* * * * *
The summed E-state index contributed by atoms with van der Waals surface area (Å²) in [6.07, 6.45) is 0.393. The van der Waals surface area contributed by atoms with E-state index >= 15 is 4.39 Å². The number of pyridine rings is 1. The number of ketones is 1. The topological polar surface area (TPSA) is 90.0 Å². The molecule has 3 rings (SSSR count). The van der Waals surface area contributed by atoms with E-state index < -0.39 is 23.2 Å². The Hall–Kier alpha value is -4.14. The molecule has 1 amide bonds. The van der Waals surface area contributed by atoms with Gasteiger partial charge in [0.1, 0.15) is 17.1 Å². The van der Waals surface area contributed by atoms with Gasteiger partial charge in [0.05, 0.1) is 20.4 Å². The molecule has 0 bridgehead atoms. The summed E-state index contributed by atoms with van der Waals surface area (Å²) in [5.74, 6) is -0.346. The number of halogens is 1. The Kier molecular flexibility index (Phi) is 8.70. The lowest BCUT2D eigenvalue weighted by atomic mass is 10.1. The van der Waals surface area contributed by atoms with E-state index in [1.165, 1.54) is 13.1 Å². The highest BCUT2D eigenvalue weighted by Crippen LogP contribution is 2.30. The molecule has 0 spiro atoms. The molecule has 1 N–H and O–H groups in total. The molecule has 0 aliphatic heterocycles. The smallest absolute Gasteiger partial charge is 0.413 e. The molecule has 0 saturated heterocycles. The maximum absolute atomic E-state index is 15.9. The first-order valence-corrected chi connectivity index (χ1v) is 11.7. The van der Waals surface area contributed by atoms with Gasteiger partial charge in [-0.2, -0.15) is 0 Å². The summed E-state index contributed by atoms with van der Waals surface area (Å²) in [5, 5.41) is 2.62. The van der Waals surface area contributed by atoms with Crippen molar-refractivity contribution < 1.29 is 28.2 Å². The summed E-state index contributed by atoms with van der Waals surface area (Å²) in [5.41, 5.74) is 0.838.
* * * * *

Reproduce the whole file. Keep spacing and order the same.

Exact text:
The summed E-state index contributed by atoms with van der Waals surface area (Å²) in [6.07, 6.45) is 0.393. The van der Waals surface area contributed by atoms with E-state index >= 15 is 4.39 Å². The number of pyridine rings is 1. The number of ketones is 1. The topological polar surface area (TPSA) is 90.0 Å². The molecule has 3 rings (SSSR count). The van der Waals surface area contributed by atoms with E-state index < -0.39 is 23.2 Å². The Hall–Kier alpha value is -4.14. The molecule has 1 amide bonds. The van der Waals surface area contributed by atoms with Gasteiger partial charge in [0.1, 0.15) is 17.1 Å². The van der Waals surface area contributed by atoms with Gasteiger partial charge in [0.05, 0.1) is 20.4 Å². The molecule has 0 bridgehead atoms. The summed E-state index contributed by atoms with van der Waals surface area (Å²) in [5.74, 6) is -0.346. The number of halogens is 1. The Kier molecular flexibility index (Phi) is 8.70. The lowest BCUT2D eigenvalue weighted by atomic mass is 10.1. The van der Waals surface area contributed by atoms with E-state index in [1.165, 1.54) is 13.1 Å². The highest BCUT2D eigenvalue weighted by Crippen LogP contribution is 2.30. The molecule has 0 spiro atoms. The molecule has 1 N–H and O–H groups in total. The molecule has 0 aliphatic heterocycles. The smallest absolute Gasteiger partial charge is 0.413 e. The molecule has 0 saturated heterocycles. The maximum absolute atomic E-state index is 15.9. The first-order valence-corrected chi connectivity index (χ1v) is 11.7. The van der Waals surface area contributed by atoms with Gasteiger partial charge in [-0.2, -0.15) is 0 Å². The summed E-state index contributed by atoms with van der Waals surface area (Å²) in [5, 5.41) is 2.62. The van der Waals surface area contributed by atoms with Crippen molar-refractivity contribution < 1.29 is 28.2 Å². The summed E-state index contributed by atoms with van der Waals surface area (Å²) in [5.41, 5.74) is 0.838.